Haydn: The Creation

October 27, 1992 | Format: MP3

$17.98
Also available in CD Format
Song Title
Time
Popularity  
30
1
6:01
30
2
2:41
30
3
4:05
30
4
2:06
30
5
2:10
30
6
0:43
30
7
4:23
30
8
0:29
30
9
5:43
30
10
0:10
30
11
2:09
30
12
0:39
30
13
2:44
30
14
4:02
30
15
0:26
30
16
8:13
30
17
2:01
30
18
0:22
30
19
7:05
Disc 2
30
1
0:27
30
2
3:24
30
3
3:43
30
4
0:38
30
5
3:58
30
6
0:25
30
7
8:10
30
8
4:04
30
9
10:52
30
10
2:38
30
11
8:11
30
12
0:29
30
13
3:31
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Product Details

  • Original Release Date: October 27, 1992
  • Number of Discs: 2
  • Label: Telarc
  • Total Length: 1:46:42
  • Genres:
  • ASIN: B0019O0WEA
  • Average Customer Review: 4.4 out of 5 stars  See all reviews (38 customer reviews)
  • Amazon Best Sellers Rank: #13,155 Paid in Albums (See Top 100 Paid in Albums)

Customer Reviews

Very poetic and very touching.
David C. Green
One piece that is very well sung and is particularly uplifting is the hymn of thanks and praise to God which Adam and Eve sing.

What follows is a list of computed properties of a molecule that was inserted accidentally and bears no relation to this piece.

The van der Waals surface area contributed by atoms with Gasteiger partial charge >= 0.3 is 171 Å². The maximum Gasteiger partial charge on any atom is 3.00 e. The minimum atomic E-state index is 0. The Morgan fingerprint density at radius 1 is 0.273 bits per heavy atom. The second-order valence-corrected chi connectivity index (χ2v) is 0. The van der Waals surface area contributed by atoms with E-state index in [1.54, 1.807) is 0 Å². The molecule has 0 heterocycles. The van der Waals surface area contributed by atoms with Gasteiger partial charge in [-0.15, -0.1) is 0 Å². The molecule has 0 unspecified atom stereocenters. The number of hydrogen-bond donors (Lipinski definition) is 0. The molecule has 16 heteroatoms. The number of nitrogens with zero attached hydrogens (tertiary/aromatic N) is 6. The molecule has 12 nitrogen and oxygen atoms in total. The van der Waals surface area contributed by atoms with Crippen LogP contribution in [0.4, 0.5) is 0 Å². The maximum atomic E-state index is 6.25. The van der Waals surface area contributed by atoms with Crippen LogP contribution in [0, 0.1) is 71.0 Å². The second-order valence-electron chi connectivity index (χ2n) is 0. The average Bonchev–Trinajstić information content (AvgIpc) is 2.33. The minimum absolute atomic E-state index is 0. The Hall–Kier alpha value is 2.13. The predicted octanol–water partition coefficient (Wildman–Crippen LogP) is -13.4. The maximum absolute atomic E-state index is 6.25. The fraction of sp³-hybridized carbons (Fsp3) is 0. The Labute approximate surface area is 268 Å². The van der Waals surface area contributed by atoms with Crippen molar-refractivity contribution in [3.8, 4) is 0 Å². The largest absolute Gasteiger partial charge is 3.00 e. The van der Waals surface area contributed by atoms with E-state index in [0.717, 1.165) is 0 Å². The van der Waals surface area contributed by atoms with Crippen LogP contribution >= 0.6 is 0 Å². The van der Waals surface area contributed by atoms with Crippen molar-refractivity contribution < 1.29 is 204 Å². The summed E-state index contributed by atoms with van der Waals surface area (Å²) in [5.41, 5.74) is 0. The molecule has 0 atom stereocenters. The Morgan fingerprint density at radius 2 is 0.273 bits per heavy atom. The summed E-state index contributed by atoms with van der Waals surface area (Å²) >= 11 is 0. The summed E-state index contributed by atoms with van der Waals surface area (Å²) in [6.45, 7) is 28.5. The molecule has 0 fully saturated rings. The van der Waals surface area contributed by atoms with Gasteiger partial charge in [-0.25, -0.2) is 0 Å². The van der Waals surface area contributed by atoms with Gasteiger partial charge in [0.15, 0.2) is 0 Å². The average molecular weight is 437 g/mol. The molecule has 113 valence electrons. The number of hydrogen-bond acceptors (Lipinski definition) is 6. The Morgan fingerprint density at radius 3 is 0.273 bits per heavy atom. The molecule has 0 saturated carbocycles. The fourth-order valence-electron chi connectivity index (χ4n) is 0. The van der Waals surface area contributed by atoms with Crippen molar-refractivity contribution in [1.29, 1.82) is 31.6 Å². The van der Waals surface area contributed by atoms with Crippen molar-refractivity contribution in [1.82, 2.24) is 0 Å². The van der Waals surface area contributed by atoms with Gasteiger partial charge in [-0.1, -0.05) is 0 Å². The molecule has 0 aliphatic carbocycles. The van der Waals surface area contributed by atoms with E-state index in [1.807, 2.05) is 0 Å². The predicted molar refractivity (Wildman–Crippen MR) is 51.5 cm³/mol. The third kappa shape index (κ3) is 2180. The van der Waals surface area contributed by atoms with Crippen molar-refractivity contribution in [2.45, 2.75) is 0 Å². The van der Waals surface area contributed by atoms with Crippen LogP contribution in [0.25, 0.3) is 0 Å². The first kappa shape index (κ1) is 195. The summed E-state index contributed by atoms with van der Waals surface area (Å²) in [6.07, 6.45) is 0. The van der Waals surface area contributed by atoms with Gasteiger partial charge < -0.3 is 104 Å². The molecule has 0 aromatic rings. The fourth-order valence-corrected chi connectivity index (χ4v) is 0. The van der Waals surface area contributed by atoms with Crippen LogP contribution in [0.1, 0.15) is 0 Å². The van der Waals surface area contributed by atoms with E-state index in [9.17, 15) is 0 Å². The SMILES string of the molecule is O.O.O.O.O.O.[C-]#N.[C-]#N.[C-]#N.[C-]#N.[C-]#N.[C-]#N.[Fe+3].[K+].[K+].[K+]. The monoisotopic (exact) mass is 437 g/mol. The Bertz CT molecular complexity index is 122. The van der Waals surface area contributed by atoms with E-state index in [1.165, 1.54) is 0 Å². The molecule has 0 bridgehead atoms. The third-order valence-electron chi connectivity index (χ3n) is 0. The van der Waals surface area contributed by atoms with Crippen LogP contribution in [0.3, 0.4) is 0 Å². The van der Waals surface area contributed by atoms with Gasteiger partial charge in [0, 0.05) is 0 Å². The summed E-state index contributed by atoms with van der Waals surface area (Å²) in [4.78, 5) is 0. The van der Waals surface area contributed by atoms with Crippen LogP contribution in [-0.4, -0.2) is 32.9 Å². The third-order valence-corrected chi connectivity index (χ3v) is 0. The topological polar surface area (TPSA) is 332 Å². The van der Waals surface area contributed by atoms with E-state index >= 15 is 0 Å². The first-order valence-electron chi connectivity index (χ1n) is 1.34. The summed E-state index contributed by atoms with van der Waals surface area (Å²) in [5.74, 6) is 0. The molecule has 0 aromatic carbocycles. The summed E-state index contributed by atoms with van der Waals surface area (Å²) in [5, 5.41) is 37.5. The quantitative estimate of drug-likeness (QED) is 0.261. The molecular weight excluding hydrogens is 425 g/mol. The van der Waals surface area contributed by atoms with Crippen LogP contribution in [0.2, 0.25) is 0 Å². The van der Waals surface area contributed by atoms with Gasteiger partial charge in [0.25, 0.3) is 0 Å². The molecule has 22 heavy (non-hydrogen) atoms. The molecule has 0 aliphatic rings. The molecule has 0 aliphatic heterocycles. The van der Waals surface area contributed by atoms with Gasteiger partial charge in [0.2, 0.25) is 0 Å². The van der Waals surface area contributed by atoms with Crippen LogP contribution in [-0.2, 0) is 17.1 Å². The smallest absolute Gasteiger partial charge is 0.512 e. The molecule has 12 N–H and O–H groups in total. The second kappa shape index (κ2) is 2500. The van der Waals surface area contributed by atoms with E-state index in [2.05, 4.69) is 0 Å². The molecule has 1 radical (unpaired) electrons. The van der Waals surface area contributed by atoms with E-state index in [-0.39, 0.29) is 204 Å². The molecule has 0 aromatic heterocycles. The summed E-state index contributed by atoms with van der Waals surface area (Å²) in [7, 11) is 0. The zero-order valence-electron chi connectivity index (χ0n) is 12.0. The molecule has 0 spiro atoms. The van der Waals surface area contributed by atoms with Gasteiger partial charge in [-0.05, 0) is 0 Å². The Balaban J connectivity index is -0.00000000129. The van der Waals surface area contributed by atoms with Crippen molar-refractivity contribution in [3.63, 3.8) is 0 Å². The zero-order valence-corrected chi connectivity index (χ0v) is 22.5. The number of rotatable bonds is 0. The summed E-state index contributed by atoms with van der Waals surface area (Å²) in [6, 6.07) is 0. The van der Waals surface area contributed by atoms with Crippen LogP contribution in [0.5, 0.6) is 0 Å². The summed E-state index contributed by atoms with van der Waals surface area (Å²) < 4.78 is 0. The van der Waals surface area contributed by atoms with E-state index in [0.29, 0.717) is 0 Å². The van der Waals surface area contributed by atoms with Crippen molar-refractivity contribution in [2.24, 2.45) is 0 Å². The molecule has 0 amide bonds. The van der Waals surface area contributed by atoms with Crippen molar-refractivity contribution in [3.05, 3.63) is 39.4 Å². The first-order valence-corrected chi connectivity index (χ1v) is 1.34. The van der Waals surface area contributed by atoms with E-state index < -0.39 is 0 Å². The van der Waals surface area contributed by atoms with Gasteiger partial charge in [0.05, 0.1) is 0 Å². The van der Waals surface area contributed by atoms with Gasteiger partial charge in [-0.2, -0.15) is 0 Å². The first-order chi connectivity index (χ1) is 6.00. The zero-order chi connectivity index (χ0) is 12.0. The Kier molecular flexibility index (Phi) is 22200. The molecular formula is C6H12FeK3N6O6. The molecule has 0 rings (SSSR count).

booklover
Still, this is a minor quibble in a recording so good in all respects.
Larry VanDeSande

Most Helpful Customer Reviews

62 of 64 people found the following review helpful By Larry VanDeSande VINE VOICE on July 14, 2004
Format: Audio CD Verified Purchase
I looked around for a new English language version of Haydn's "Creation" to use for practice before I sang in the chorus for my local choral society's performance of Haydn's "Creation" earlier this year. I am not naturally drawn to Robert Shaw or his work, having been disappointed by him in recordings of Poulenc, Bach, Penderecki and other composers.